Imagine a room full of smart, funny, and quirky people who all love documentation, technology, and... food. Put all that together and you have Write the Docs (WTD) in Portland—a community conference where documentarians meet to discuss the things we love the most.
A direct descendant of Read the Docs
WTD is a direct descendant of Read the Docs, a site that hosts documentation of open source software. Because of its origin in the open source movement, WTD is open to a variety of job titles who all care about documentation and clear communication. This year, we had QA people, librarians, software developers, and, of course, technical writers and editors, with some User eXperience (UX) people thrown in for good measure.
Last year was my first year attending the conference, and I felt as if I had just walked into a room full of my closest friends. It was a shock to be that comfortable somewhere that quickly. A lot of that comfort is because of the conference's Pac-Man rule: If you're standing in a group of people, always leave room in your circle for one more person to jump in. Stand like a Pac-Man, ready to invite a new friend to join and be welcomed.
What happened at WTD Portland 2017
Writing docs like code
The buzzphrase of the 2017 conference was writing docs like code. What does that actually mean? It's a combination of things—partly it means using Git repositories or similar code management systems to handle and format your raw text; it also means, that in an ideal world, if you're writing docs like code, the docs and the code exist in the same repositories. Both developers and professional writers can easily improve and contribute to the documentation so that there's no barrier between the two worlds.
As Jodie Putrino said in her talk, Treating Documentation like Code: A Practical Account: "We're all doc writers now."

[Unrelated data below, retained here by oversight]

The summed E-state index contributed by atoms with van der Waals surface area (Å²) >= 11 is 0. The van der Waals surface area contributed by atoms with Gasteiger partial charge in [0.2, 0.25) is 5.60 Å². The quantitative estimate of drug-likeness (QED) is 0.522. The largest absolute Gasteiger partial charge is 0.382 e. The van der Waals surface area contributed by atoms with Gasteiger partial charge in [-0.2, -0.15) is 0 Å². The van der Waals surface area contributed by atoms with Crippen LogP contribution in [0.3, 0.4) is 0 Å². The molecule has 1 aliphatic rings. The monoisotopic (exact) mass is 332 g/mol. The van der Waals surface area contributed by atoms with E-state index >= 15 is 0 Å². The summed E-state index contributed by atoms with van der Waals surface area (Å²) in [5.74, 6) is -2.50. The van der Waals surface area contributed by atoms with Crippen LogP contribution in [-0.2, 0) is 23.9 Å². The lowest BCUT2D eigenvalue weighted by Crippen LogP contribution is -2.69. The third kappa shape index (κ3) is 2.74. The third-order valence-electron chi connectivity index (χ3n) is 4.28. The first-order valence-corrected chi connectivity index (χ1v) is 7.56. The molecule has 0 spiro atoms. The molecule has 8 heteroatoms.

3 tips for writing better technical documentation
At WTD Portland 2017, we also heard a lot about how we can improve our documentation. Here are three big tips:
- Use technical writing techniques like minimalism and task analysis to make your docs clearer and better.
- Strengthen your relationship with your support people to improve your docs and their lives.
- Be aware of your readers and write for them.
In this last vein, Caring Systems: Documentation as Care, by Amelia Abreu, touched on two of my favorite topics, ethnographic user interviews and usability testing. As an anthropologist and experienced User eXperience (UX) consultant, I cannot recommend these two techniques enough!
4 recommended presentations
Check all of the amazing presentations by heading over to the Write the Docs 2017 channel on YouTube. A few of my favorites are:
- Error Messages: Being Humble, Human, and Helpful by Kate Voss. She explains how to tailor your error messages so that they are thoughtful and genuinely useful.
- Even Naming This Talk is Hard by Ruthie BenDor. She gives examples of several Terrible, Horrible, No Good, Very Bad names encountered during her career as an engineer and talks about how we can improve our naming.
- Start With the Tasks, Not the Endpoints by Sarah Hersh. She presents a case study of the process of creating task-oriented API documentation by interviewing customers and doing surveys, and ends with iterating the documentation designs.
- The Wisdom of Crowds: Crowdsourcing Minimalism in an Open Organization by me. My department at Red Hat is crowdsourcing writing critiques as a way to evangelize new documentation methods. My talk describes our approach and explains both crowdsourcing and minimalism.
Applause for fabulous volunteers
This year I presented and had to deal with technical difficulties, and yet the way that the WTD volunteers came together to make my presentation work was phenomenal. They sacrificed themselves to make my presentation possible. Nik Blanchet, the conference emcee, spent the majority of my talk on his knees bending like a contortionist to advance my slides for me. What an amazing group of people!